Today is the 75th Anniversary of Repeal Day. You can guess how I'll be celebrating.
Radley Balko marks the occasion (and also generates some good hate mail). I've written about this once or twice myself.
Elsewhere in prohibition news, we have Jacob Sullum, who notes:
"The good news in drug policy," [Drug Czar John] Walters writes, "is that we know what works, and that is moral seriousness." Moral seriousness on this subject would require taking into account half a million nonviolent drug offenders behind bars, the victims of black market violence, avoidable deaths caused by the unreliable quality and unsanitary practices that prohibition fosters, the risk-premium subsidy to thugs and terrorists, the corruption of law enforcement officials, and the loss of civil liberties resulting from the drug war's perversion of the Constitution. Walters' claim to moral seriousness is therefore hard to take seriously. I'd settle for a little bit of intellectual seriousness from whomever Barack Obama chooses to succeed Walters, but it seems to be incompatible with the job.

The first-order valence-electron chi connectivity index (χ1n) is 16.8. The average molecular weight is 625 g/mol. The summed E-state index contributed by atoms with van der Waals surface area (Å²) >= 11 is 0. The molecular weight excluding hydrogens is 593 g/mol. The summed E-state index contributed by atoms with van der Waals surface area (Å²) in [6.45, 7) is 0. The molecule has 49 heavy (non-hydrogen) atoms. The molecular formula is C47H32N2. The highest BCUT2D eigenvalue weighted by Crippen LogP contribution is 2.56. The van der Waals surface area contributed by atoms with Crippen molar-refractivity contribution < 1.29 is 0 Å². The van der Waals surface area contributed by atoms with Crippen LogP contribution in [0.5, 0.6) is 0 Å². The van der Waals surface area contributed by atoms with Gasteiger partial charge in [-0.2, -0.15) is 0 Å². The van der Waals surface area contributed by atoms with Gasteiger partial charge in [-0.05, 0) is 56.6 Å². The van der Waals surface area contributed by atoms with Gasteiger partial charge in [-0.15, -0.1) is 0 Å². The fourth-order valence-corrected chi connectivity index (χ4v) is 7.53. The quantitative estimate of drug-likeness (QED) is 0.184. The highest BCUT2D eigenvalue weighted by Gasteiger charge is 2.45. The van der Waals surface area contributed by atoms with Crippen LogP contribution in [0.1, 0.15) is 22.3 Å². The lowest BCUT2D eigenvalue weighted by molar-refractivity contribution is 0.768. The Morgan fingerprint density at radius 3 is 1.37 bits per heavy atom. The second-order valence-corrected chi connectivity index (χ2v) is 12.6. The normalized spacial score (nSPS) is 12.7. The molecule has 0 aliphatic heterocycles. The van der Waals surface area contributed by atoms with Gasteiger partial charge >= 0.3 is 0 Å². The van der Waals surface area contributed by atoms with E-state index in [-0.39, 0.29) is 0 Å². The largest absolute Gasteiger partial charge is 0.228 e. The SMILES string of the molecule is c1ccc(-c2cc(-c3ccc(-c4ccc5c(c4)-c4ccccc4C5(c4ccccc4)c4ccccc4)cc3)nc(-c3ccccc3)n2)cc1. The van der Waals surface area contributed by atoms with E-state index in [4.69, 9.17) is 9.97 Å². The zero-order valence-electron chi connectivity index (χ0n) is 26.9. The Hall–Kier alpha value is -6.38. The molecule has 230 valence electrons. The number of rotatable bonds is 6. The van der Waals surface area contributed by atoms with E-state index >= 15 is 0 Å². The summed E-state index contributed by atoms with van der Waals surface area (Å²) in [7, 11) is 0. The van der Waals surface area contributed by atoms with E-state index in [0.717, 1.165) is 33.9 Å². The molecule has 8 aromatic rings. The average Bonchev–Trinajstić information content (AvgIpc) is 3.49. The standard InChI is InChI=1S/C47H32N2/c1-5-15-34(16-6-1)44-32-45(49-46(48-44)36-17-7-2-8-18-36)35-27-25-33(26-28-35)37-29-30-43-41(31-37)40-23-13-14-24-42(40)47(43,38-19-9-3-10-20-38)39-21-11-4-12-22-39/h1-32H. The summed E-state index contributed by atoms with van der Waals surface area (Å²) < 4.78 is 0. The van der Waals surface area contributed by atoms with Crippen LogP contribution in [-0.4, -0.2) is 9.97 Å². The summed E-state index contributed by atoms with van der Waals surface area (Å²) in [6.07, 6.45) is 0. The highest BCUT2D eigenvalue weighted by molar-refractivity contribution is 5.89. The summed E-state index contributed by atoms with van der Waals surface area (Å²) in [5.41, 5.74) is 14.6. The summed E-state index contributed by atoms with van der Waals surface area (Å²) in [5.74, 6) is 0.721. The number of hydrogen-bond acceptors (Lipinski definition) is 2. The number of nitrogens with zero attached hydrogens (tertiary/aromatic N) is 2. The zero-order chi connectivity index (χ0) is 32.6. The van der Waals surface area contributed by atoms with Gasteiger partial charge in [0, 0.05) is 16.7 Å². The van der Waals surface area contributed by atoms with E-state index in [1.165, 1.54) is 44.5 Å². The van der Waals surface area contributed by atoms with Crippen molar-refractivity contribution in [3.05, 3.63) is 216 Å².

In a perfect world, Mr. Obama would replace Mr. Walters with...no one.
(I'm not holding my breath.)